Hernia Surgery Prices

By: Kurt Stammberger

The average hospital's asking price of an inguinal or femoral hernia surgery is $10,600 for an adult male in the United States in 2006. (Source: Healthia)

For a patient with viable insurance, the majority of hernia surgery costs will be covered. Unfortunately, more than 40 million Americans don't have insurance.In addition, some health plans qualify some forms of hernia surgery as "elective."

A 1999 study in American Family Physician warned about the consequences of not covering hernia surgery because of cost concerns. "In the managed-care environment, elective herniorrhaphy is under increasing pressure. Some state health plans do not reimburse for elective hernia repairs. The long-term impact of complications secondary to untreated herniation is not fully known. A decrease in surgical repair may lead to an increase in hospitalizations related to incarceration or strangulation." (Source: T. Bax, B Sheppard, R. Crass. Surgical Options in the Management of Groin Hernias. American Family Physician. January 1999.)

Typically, hernias are in the news when athletes get them. In August of 2006, Colorado's Avalanche Hockey Club announced that defenseman Jordan Leopold needed to undergo hernia surgery, taking him out of the game for a number of months. After further medical testing and evaluation it was determined that rehabilitation alone would not correct the problem, Avalanche Head Trainer Matt Sokolowski told the press. We expect him to be back to full speed in 10-12 weeks.

In fact, the only real cure for a hernia is surgery, and sometimes once is not enough. Arkansas starting quarterback Robert Johnson, a fourth-year junior, underwent two hernia surgeries during two off-seasons in a row, according to the ARSN Sports Network.

Unfortunately, hernia symptoms aren't always obvious. In 2003, Oakland Raiders receiver Jerry Porter had to undergo a hernia surgery. Initially, the condition was diagnosed by doctors as a strained stomach muscle.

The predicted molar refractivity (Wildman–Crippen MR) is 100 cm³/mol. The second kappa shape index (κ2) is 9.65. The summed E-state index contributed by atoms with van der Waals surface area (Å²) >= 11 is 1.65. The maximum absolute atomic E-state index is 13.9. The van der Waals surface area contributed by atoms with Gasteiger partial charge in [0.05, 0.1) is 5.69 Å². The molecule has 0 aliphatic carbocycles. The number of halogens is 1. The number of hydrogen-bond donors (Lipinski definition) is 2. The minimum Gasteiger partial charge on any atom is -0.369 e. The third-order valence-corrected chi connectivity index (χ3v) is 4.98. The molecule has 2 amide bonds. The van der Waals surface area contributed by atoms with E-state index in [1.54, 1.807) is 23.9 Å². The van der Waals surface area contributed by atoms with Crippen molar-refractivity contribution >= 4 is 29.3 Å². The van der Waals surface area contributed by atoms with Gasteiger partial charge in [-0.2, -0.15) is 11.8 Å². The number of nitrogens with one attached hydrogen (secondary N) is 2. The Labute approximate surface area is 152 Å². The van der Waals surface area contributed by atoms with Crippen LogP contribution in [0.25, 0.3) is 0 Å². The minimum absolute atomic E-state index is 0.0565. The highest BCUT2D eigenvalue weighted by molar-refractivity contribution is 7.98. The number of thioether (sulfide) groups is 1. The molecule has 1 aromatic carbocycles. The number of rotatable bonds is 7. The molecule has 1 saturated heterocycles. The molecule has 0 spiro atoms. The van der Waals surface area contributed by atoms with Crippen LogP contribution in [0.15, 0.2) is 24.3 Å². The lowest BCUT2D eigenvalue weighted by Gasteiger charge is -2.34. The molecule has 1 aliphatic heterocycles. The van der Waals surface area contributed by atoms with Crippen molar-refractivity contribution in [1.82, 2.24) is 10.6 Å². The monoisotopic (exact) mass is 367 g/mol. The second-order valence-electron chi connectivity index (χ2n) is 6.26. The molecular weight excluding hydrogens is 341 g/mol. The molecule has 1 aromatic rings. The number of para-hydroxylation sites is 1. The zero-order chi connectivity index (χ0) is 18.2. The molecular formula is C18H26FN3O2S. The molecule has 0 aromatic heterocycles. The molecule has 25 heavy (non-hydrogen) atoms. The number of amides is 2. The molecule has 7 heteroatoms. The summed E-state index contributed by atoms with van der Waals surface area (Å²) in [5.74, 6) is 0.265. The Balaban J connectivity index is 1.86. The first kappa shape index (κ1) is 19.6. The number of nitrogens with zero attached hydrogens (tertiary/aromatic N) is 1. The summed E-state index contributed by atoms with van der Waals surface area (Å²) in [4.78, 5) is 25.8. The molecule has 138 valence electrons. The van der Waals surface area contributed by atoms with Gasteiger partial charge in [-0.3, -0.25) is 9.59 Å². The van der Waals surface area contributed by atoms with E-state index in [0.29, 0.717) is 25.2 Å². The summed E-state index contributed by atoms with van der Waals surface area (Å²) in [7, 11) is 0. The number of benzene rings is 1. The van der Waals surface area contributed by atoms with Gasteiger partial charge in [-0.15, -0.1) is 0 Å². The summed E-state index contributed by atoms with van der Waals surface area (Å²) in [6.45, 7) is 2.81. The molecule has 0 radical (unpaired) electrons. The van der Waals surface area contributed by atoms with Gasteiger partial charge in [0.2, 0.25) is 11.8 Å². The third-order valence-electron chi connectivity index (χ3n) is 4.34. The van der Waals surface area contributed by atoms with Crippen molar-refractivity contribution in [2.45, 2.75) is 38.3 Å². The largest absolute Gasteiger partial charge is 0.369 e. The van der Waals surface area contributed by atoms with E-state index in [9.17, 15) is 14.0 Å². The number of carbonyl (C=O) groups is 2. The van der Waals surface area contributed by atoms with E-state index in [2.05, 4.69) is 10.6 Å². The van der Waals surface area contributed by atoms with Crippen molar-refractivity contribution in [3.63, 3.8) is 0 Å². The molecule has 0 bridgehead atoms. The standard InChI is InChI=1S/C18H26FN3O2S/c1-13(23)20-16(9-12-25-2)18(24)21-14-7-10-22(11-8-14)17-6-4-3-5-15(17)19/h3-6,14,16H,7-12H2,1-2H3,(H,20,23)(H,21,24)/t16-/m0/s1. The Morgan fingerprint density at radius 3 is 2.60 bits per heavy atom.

The signs of a hernia can range from a painless lump to a protrusion that cannot be pushed back into the abdomen. A lump in the groin or abdominal wall that increases in size while coughing is a possible sign of a hernia. A pain followed by tenderness and symptoms of bowel obstruction could be the sign of a strangulated hernia, an emergency that requires hernia surgery. Key symptoms to watch out for are tenderness and pain. While not every hernia is an immediate surgical emergency, any hernia can become one. So if you notice the symptoms, you should take a prompt trip to your doctor.

While hernias have often been associated with sports and weight lifting, they can actually turn up without heavy exercise. A hernia patient was likely born with an area of weakness in his or her abdominal wall. Pressure from strenuous exercise, obesity or even coughing can cause part of an internal organ to "bulge" through a wall in the body. Other conditions that can contribute to the formation or worsening of a hernia include chronic lung disease and fluid in the abdominal cavity. But having a history of hernias in the family is also a contributor.

In the event of "strangulation," when blood supply is cut off from the "bulge," the condition can become a life-or-death emergency that requires hernia surgery. Without insurance, a patient could be faced with a choice: risk serious medical complications or face a financial crisis. Some patients without insurance have actually held off on surgery, hoping to raise the money, only to discover that the hernia got worse with time and became more expensive to treat.

Luckily, hernia surgery is often an outpatient procedure, sometimes performed with local anesthesia. Patients aren't able to drive themselves home, but they typically don't have to spend the night at a hospital.

Unfortunately, hernias can appear suddenly. Even someone who believes he is too healthy for insurance can find himself suffering from a hernia. A costly surgery is the only cure.

Given the high price of a hernia surgery, it is essential for health consumers to select solid health plans that will cover non-emergency hernia repairs, and to never go without insurance. Independent sites that help consumers compare plans from different carriers, like Healthia inc, can help. Check the fine print in your policy. Affordable plans exist that will cover emergency and non-emergency cases. Health Savings Accounts can also be used with high-deductible plans to offset the financial burden of an operation.

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